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Thomas W. Rowland
Skidmore College
319Publications
39H-index
8,823Citations
Publications 319
Newest
Published on Feb 1, 2019in Pediatric Exercise Science 1.35
Alon Eliakim13
Estimated H-index: 13
(Meir Medical Center),
Bareket Falk29
Estimated H-index: 29
(Brock University)
+ 13 AuthorsAmanda L. McGowan1
Estimated H-index: 1
(MSU: Michigan State University)
This commentary highlights 23 noteworthy publications from 2018, selected by leading scientists in pediatric exercise science. These publications have been deemed as significant or exciting in the field as they (a) reveal a new mechanism, (b) highlight a new measurement tool, (c) discuss a new concept or interpretation/application of an existing concept, or (d) describe a new therapeutic approach or clinical tool in youth. In some cases, findings in adults are highlighted, as they may have impor...
1 Citations Source Cite
Published on Nov 1, 2018in Scandinavian Journal of Medicine & Science in Sports 3.62
Viswanath B. Unnithan27
Estimated H-index: 27
(University of the West of Scotland),
Thomas W. Rowland39
Estimated H-index: 39
(University of the West of Scotland)
+ 2 AuthorsDavid Oxborough26
Estimated H-index: 26
(LJMU: Liverpool John Moores University)
It is unclear, what the underlying cardiovascular mechanisms are that give rise to the high level of aerobic fitness seen in youth soccer players. The aim of the study was to evaluate global and regional markers of systolic and diastolic function in a group of pre-adolescent soccer players during an incremental exercise test. Twenty-two, male soccer players (SP) from two professional soccer clubs (age: 12.0 ± 0.3 years) volunteered for the study. Fifteen recreationally active boys (CON), of simi...
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Published on Oct 9, 2018
Thomas W. Rowland39
Estimated H-index: 39
(Baystate Medical Center)
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Published on Feb 9, 2018in Pediatric Exercise Science 1.35
Thomas W. Rowland39
Estimated H-index: 39
(Skidmore College)
The value of exercise studies in children often resides in defining differences, which might make growing youngsters unique from their mature adult counterparts. Many such physiological and behavioral developmental differences have been identified, emphasizing that children are not, physiologically speaking, simply small adults. The following 2 studies published in the past year were chosen for their importance in contributing to the insights into previously unexplored areas. The first study add...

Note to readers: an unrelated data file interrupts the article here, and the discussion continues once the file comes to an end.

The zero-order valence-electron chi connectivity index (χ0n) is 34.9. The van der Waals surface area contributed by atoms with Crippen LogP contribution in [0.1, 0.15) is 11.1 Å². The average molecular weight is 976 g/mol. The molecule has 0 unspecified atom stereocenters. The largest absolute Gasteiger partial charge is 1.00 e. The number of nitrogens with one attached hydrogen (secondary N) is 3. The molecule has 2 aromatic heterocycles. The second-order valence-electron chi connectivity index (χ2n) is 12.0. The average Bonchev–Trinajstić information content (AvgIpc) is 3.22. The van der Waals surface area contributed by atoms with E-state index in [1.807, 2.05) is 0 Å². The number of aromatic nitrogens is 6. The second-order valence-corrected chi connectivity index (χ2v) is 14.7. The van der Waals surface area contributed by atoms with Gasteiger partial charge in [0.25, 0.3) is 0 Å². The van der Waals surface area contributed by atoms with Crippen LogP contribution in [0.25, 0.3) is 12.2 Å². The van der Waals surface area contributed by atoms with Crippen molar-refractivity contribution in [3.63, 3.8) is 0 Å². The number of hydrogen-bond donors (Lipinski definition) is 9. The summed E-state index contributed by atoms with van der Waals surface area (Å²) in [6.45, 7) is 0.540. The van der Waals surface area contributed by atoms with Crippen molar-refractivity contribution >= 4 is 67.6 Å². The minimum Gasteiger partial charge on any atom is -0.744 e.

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Published on Dec 28, 2017in Pediatric Exercise Science 1.35
Bareket Falk29
Estimated H-index: 29
,
Panagiota Klentrou18
Estimated H-index: 18
+ 2 AuthorsHan C.G. Kemper1
Estimated H-index: 1
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Published on May 1, 2017in Pediatric Exercise Science 1.35
Jaime J. Gahche15
Estimated H-index: 15
,
Brian K. Kit + 2 AuthorsThomas W. Rowland39
Estimated H-index: 39
Background:Nationally representative normative values for cardiorespiratory fitness (CRF) have not been described for US children since the mid 1980s. Objective:To provide sex- and age-specific normative values for CRF of US children aged 6–11 years. Methods:Data from 624 children aged 6–11 years who participated in the CRF testing as part of the 2012 National Health and Nutrition Examination Survey National Youth Fitness Survey, a cross-sectional survey, were analyzed. Participants were assigne...
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Published on Oct 1, 2016in Canadian Journal of Cardiology 4.52
Anita T. Cote10
Estimated H-index: 10
,
Shreya Moodley1
Estimated H-index: 1
+ 5 AuthorsKevin C. Harris14
Estimated H-index: 14
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Published on Aug 1, 2016in Pediatric Exercise Science 1.35
Thomas W. Rowland39
Estimated H-index: 39
Recognizing the cardiac features of athletically trained children bears importance for health care providers and exercise physiologists alike. This literature review reveals that ventricular enlargement and/or hypertrophy are commonly observed in studies of pre- and early-adolescent endurance athletes, yet the magnitude of these features is less than that described in adult athletes. Moreover, the upper range of values in child athletes is sufficiently small that clinical confusion with findings...
4 Citations Source Cite
Published on May 1, 2016in Pediatric Exercise Science 1.35
Thomas W. Rowland39
Estimated H-index: 39
Interest in the physiological responses to exercise unique to the pediatric age group has grown exponentially over the past 50 years. A number of issues surrounding children’s exercise have been particularly responsible for this trend, particularly a) recognition of the health benefits of exercise in youth, b) the growing involvement of young persons in highly intense levels of sports play, and c) the role that exercise may play in the diagnosis and management of children with chronic disease. A...
3 Citations Source Cite
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